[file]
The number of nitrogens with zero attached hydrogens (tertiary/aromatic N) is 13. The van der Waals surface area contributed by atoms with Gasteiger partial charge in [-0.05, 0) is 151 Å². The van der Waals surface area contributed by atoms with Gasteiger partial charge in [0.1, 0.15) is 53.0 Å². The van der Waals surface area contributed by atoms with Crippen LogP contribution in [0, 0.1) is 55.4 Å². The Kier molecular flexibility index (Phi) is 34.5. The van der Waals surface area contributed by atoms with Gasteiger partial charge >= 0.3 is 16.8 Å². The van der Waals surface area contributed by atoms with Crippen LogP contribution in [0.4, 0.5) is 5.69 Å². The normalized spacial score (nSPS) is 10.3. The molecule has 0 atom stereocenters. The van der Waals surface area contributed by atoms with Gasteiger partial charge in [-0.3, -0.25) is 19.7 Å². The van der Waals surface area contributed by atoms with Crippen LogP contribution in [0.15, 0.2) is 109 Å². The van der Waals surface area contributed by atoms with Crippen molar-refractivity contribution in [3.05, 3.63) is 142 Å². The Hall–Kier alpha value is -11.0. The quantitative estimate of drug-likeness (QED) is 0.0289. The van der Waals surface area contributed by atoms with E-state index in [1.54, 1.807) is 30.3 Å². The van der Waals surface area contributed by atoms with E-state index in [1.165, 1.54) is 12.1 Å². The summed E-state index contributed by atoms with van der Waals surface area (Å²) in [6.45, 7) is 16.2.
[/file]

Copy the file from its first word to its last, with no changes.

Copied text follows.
The number of nitrogens with zero attached hydrogens (tertiary/aromatic N) is 13. The van der Waals surface area contributed by atoms with Gasteiger partial charge in [-0.05, 0) is 151 Å². The van der Waals surface area contributed by atoms with Gasteiger partial charge in [0.1, 0.15) is 53.0 Å². The van der Waals surface area contributed by atoms with Crippen LogP contribution in [0, 0.1) is 55.4 Å². The Kier molecular flexibility index (Phi) is 34.5. The van der Waals surface area contributed by atoms with Gasteiger partial charge >= 0.3 is 16.8 Å². The van der Waals surface area contributed by atoms with Crippen LogP contribution in [0.4, 0.5) is 5.69 Å². The normalized spacial score (nSPS) is 10.3. The molecule has 0 atom stereocenters. The van der Waals surface area contributed by atoms with Gasteiger partial charge in [-0.3, -0.25) is 19.7 Å². The van der Waals surface area contributed by atoms with Crippen LogP contribution in [0.15, 0.2) is 109 Å². The van der Waals surface area contributed by atoms with Crippen molar-refractivity contribution in [3.05, 3.63) is 142 Å². The Hall–Kier alpha value is -11.0. The quantitative estimate of drug-likeness (QED) is 0.0289. The van der Waals surface area contributed by atoms with E-state index in [1.54, 1.807) is 30.3 Å². The van der Waals surface area contributed by atoms with E-state index in [1.165, 1.54) is 12.1 Å². The summed E-state index contributed by atoms with van der Waals surface area (Å²) in [6.45, 7) is 16.2.